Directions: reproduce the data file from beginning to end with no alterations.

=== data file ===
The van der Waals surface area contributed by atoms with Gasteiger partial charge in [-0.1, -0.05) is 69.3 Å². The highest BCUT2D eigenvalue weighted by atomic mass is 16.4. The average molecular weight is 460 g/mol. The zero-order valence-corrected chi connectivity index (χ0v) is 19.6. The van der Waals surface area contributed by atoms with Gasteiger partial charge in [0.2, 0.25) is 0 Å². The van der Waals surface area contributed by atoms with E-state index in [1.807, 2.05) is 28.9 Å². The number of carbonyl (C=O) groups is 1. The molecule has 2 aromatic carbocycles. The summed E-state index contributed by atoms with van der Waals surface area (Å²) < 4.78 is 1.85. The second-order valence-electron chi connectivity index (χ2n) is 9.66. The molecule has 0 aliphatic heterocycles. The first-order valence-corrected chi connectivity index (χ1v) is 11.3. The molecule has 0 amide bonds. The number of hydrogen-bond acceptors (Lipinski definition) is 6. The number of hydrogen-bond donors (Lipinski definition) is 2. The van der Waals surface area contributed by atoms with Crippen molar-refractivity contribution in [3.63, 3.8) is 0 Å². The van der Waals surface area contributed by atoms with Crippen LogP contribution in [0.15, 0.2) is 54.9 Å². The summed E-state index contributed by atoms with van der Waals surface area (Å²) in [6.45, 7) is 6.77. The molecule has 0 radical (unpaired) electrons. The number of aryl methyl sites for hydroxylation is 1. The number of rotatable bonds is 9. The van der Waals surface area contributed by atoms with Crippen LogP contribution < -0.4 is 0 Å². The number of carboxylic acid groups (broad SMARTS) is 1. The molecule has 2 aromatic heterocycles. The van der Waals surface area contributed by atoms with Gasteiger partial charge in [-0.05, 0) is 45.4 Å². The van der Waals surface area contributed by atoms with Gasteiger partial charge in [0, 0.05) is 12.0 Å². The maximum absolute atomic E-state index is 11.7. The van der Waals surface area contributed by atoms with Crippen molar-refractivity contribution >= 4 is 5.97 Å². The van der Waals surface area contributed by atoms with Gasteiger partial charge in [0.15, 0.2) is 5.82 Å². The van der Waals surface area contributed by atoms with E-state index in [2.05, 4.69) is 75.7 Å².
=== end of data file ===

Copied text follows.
The van der Waals surface area contributed by atoms with Gasteiger partial charge in [-0.1, -0.05) is 69.3 Å². The highest BCUT2D eigenvalue weighted by atomic mass is 16.4. The average molecular weight is 460 g/mol. The zero-order valence-corrected chi connectivity index (χ0v) is 19.6. The van der Waals surface area contributed by atoms with Gasteiger partial charge in [0.2, 0.25) is 0 Å². The van der Waals surface area contributed by atoms with E-state index in [1.807, 2.05) is 28.9 Å². The number of carbonyl (C=O) groups is 1. The molecule has 2 aromatic carbocycles. The summed E-state index contributed by atoms with van der Waals surface area (Å²) < 4.78 is 1.85. The second-order valence-electron chi connectivity index (χ2n) is 9.66. The molecule has 0 aliphatic heterocycles. The first-order valence-corrected chi connectivity index (χ1v) is 11.3. The molecule has 0 amide bonds. The number of hydrogen-bond acceptors (Lipinski definition) is 6. The number of hydrogen-bond donors (Lipinski definition) is 2. The van der Waals surface area contributed by atoms with Crippen molar-refractivity contribution in [3.63, 3.8) is 0 Å². The van der Waals surface area contributed by atoms with Crippen LogP contribution in [0.15, 0.2) is 54.9 Å². The summed E-state index contributed by atoms with van der Waals surface area (Å²) in [6.45, 7) is 6.77. The molecule has 0 radical (unpaired) electrons. The number of aryl methyl sites for hydroxylation is 1. The number of rotatable bonds is 9. The van der Waals surface area contributed by atoms with Crippen LogP contribution < -0.4 is 0 Å². The number of carboxylic acid groups (broad SMARTS) is 1. The molecule has 2 aromatic heterocycles. The van der Waals surface area contributed by atoms with Gasteiger partial charge in [-0.05, 0) is 45.4 Å². The van der Waals surface area contributed by atoms with Gasteiger partial charge in [0, 0.05) is 12.0 Å². The maximum absolute atomic E-state index is 11.7. The van der Waals surface area contributed by atoms with Crippen molar-refractivity contribution >= 4 is 5.97 Å². The van der Waals surface area contributed by atoms with Gasteiger partial charge in [0.15, 0.2) is 5.82 Å². The van der Waals surface area contributed by atoms with E-state index in [2.05, 4.69) is 75.7 Å².